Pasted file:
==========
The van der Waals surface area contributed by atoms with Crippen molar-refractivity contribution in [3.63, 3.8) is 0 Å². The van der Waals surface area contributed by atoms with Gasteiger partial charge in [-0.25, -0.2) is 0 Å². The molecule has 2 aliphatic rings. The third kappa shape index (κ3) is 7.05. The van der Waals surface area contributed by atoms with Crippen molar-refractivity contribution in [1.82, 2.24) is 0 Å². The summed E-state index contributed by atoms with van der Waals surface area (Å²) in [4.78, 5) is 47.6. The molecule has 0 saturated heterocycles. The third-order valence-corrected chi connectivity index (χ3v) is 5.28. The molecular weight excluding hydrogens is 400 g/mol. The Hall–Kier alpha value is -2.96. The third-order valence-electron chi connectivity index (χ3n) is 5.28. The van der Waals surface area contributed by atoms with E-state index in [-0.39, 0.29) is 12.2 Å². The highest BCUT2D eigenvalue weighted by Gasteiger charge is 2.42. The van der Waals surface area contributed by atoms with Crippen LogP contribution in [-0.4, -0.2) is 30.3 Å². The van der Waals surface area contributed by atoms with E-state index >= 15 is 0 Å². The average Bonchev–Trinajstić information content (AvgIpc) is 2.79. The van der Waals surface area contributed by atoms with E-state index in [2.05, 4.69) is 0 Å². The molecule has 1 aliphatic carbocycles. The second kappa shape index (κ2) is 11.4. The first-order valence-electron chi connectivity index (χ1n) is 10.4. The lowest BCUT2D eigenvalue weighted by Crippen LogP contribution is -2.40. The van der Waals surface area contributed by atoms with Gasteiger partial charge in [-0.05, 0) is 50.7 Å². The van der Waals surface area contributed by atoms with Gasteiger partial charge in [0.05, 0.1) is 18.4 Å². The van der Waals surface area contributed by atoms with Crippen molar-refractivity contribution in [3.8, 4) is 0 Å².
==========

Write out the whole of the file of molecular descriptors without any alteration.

The van der Waals surface area contributed by atoms with Crippen molar-refractivity contribution in [3.63, 3.8) is 0 Å². The van der Waals surface area contributed by atoms with Gasteiger partial charge in [-0.25, -0.2) is 0 Å². The molecule has 2 aliphatic rings. The third kappa shape index (κ3) is 7.05. The van der Waals surface area contributed by atoms with Crippen molar-refractivity contribution in [1.82, 2.24) is 0 Å². The summed E-state index contributed by atoms with van der Waals surface area (Å²) in [4.78, 5) is 47.6. The molecule has 0 saturated heterocycles. The third-order valence-corrected chi connectivity index (χ3v) is 5.28. The molecular weight excluding hydrogens is 400 g/mol. The Hall–Kier alpha value is -2.96. The third-order valence-electron chi connectivity index (χ3n) is 5.28. The van der Waals surface area contributed by atoms with E-state index in [-0.39, 0.29) is 12.2 Å². The highest BCUT2D eigenvalue weighted by Gasteiger charge is 2.42. The van der Waals surface area contributed by atoms with Crippen LogP contribution in [-0.4, -0.2) is 30.3 Å². The van der Waals surface area contributed by atoms with E-state index >= 15 is 0 Å². The average Bonchev–Trinajstić information content (AvgIpc) is 2.79. The van der Waals surface area contributed by atoms with E-state index in [2.05, 4.69) is 0 Å². The molecule has 1 aliphatic carbocycles. The second kappa shape index (κ2) is 11.4. The first-order valence-electron chi connectivity index (χ1n) is 10.4. The lowest BCUT2D eigenvalue weighted by Crippen LogP contribution is -2.40. The van der Waals surface area contributed by atoms with Gasteiger partial charge in [-0.05, 0) is 50.7 Å². The van der Waals surface area contributed by atoms with Gasteiger partial charge in [0.05, 0.1) is 18.4 Å². The van der Waals surface area contributed by atoms with Crippen molar-refractivity contribution in [3.8, 4) is 0 Å².